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Needle in a haystack

In order to find pianos to restore, I am always on the lookout for possible candidates. Luckily, there are pianos out there that I consider worth saving. Unfortunately, I have to sort through a lot of instruments in order to find serious contenders.


During the past five years, I've probably found only four or five pianos that actually pique my interest. I usually try to stick to pianos within a reasonable distance from my home because those I can inspect first before purchasing and also move myself without having to spend a lot of money on a mover. It is a big gamble to buy an instrument without inspecting it in person. The last thing I want is to be encumbered by a 700-pound behemoth that is past the point of no return. It's not worth the time, trouble, and cost to move a piano if I'm unable to restore it.


In general, almost everything that is wrong with a piano can be fixed except for a broken plate, which is also sometimes referred to as the "harp". If the cast-iron plate has a crack, it's time to pull the plug on that piano because the plate has to be strong enough to withstand approximately 15 plus tons of tension from the strings. Any deformity in the plate will preclude this and the piano will never stay in tune. Some have attempted to weld cracked plates with limited success. Sure, these pianos can be repurposed into desks or bars or bookshelves, but that's not really the reason I'm in this business, although I do reserve the right to do so in the future. I could really use a desk.


The cast-iron plate of a grand piano (above) is painted to resemble brass or bronze metal.


One day a few years ago, I opened one of my daily email notifications and was pleasantly surprised to find a piano that immediately caught my eye. The things that initially interest me are the brand name, the amount of detail on the case, the price, and the location of the piano.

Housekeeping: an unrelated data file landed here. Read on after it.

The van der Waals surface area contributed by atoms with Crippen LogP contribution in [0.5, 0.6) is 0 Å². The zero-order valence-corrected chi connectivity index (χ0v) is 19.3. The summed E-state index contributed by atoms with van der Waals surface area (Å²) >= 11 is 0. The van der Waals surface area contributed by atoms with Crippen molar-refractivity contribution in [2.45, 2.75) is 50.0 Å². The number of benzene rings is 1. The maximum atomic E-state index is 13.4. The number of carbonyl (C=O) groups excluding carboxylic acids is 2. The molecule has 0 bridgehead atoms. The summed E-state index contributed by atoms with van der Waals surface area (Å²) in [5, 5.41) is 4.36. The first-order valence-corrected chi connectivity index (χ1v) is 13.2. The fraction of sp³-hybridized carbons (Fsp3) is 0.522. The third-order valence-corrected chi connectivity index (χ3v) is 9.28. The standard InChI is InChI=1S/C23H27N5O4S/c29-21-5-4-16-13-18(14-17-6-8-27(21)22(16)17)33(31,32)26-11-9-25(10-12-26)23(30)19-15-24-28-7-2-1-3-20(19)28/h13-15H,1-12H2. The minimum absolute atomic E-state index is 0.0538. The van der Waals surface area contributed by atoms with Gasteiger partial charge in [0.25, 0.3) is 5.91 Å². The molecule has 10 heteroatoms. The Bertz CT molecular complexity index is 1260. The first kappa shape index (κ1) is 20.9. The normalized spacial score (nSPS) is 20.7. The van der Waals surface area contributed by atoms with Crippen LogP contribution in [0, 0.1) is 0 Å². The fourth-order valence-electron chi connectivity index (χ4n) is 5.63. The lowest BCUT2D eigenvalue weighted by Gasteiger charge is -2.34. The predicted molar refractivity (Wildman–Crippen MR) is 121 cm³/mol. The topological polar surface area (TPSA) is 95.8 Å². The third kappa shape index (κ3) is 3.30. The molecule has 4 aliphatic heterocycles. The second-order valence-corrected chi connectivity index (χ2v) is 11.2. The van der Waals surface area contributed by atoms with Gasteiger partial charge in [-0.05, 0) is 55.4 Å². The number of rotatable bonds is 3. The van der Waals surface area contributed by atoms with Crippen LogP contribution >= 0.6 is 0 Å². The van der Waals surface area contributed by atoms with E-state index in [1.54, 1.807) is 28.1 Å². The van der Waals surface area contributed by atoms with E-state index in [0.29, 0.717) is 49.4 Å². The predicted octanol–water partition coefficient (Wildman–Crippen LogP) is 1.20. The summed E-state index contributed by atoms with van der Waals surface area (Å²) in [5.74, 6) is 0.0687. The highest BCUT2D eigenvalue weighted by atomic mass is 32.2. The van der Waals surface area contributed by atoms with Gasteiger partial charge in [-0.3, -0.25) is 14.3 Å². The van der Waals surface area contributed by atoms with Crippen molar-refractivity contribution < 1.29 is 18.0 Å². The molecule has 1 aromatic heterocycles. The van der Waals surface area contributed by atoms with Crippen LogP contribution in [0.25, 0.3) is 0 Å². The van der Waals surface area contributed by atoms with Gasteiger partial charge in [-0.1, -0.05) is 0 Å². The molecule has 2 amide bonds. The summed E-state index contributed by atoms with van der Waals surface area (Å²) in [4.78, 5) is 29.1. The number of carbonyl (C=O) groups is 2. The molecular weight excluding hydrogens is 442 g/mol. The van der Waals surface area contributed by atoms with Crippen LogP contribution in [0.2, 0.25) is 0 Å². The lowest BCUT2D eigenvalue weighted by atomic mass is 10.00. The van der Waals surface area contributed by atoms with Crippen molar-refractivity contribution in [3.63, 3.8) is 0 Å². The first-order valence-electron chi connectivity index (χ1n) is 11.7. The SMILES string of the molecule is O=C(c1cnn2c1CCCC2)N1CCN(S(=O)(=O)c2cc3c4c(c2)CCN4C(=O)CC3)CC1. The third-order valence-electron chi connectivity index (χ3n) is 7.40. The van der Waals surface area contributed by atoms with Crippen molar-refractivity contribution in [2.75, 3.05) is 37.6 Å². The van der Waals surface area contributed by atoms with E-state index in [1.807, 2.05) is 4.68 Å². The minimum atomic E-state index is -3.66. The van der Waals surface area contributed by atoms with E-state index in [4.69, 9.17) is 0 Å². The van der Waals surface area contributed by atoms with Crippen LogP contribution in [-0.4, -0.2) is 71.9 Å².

This particular piano was a 1915 Starck upright with exquisite detail at a low price located only about an hour away from where I live. The very first piano I ever restored was a Starck, and I know them to be good instruments. The seller was even willing to reimburse the cost to me, so essentially all I had to pay for was the gas to retrieve it and bring it home.

Hold on! Here's where I have to try to contain my excitement on what could be a great deal. One very important thing to consider when moving a piano is how many stairs or steps will need to be navigated in order to remove the piano from its current location. If the piano's currently in a basement and would have to be carried up a flight of stairs, that could potentially be a deal breaker.


This particular piano was located on the first floor of a house, but we would have to navigate four or five wooden porch steps in order to get it into my trailer. I was hoping to be able to back the trailer up to the base of the steps and lower the ramp right onto the porch, bypassing the steps altogether, but unfortunately that wasn't feasible in this situation. Luckily, the owner called some friends and we were able to carry it down the steps without any problems.


The right tools always make things easier. Moving a piano can either be done the hard way or the easy way. I prefer the easy way. Most will just use brute strength, which is understandable if they don't have the necessary equipment to do the work for them.


The first few times I tried moving a piano were good lessons in how NOT to move a piano. Ultimately, I discovered that using a giant lever, some long wooden blocks, a cart, and some ratchet straps is the easiest and safest way to move a piano, most of which I can do by myself. The only time I need another person or two to help is if there are stairs or steps to maneuver, although I do like to have someone else around to stabilize a grand when it's on its side because they tend to tip.


Here's a video to show you how I do it. This works well for both grands and uprights. I use a six-foot pry bar with wheels to lift up one end of the piano at a time. Then I position long wooden blocks (4x4s or 6x6s) underneath to elevate it high enough to slide a heavy-duty moving cart under the base. After the cart is in position, I lift each end up again and remove the wooden blocks. Finally, I secure the piano to the cart with a ratchet strap, although I skipped this step in the video.



Having this piano stair-climbing machine shown below would make moving pianos so much easier! Maybe some day when I have a spare $20,000 lying around. In the meantime, I will stick with what I know and call the professionals when necessary.


My next installment will chronicle the restoration process of the 1915 Starck upright, starting with tearing down the piano and ultimately finishing with the reassembly and finishing touches of a like-new instrument. You won't want to miss it!

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